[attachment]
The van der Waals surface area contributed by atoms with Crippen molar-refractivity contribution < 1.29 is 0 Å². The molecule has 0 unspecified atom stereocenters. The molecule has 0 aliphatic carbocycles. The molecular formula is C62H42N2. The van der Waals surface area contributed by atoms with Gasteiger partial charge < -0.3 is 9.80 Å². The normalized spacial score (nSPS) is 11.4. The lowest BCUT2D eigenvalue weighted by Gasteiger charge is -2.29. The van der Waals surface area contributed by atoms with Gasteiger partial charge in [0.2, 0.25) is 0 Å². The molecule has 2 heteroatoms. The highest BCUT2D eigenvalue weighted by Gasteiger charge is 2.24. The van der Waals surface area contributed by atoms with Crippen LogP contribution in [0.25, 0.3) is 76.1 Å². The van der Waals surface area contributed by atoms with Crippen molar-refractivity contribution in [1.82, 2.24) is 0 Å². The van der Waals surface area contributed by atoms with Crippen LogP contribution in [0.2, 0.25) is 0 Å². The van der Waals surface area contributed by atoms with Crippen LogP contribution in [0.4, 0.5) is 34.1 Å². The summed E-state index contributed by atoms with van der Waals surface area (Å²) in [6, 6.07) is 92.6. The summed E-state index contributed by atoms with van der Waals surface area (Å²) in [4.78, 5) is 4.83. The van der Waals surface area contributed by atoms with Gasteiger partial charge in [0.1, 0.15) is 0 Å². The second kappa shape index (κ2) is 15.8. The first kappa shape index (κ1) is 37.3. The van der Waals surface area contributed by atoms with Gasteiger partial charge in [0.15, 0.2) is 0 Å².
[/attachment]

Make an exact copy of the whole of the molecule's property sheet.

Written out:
The van der Waals surface area contributed by atoms with Crippen molar-refractivity contribution < 1.29 is 0 Å². The molecule has 0 unspecified atom stereocenters. The molecule has 0 aliphatic carbocycles. The molecular formula is C62H42N2. The van der Waals surface area contributed by atoms with Gasteiger partial charge < -0.3 is 9.80 Å². The normalized spacial score (nSPS) is 11.4. The lowest BCUT2D eigenvalue weighted by Gasteiger charge is -2.29. The van der Waals surface area contributed by atoms with Gasteiger partial charge in [0.2, 0.25) is 0 Å². The molecule has 2 heteroatoms. The highest BCUT2D eigenvalue weighted by Gasteiger charge is 2.24. The van der Waals surface area contributed by atoms with Crippen LogP contribution in [0.25, 0.3) is 76.1 Å². The van der Waals surface area contributed by atoms with Crippen molar-refractivity contribution in [1.82, 2.24) is 0 Å². The van der Waals surface area contributed by atoms with Crippen LogP contribution in [0.2, 0.25) is 0 Å². The van der Waals surface area contributed by atoms with Crippen LogP contribution in [0.4, 0.5) is 34.1 Å². The summed E-state index contributed by atoms with van der Waals surface area (Å²) in [6, 6.07) is 92.6. The summed E-state index contributed by atoms with van der Waals surface area (Å²) in [4.78, 5) is 4.83. The van der Waals surface area contributed by atoms with Gasteiger partial charge in [0.1, 0.15) is 0 Å². The second kappa shape index (κ2) is 15.8. The first kappa shape index (κ1) is 37.3. The van der Waals surface area contributed by atoms with Gasteiger partial charge in [0.15, 0.2) is 0 Å².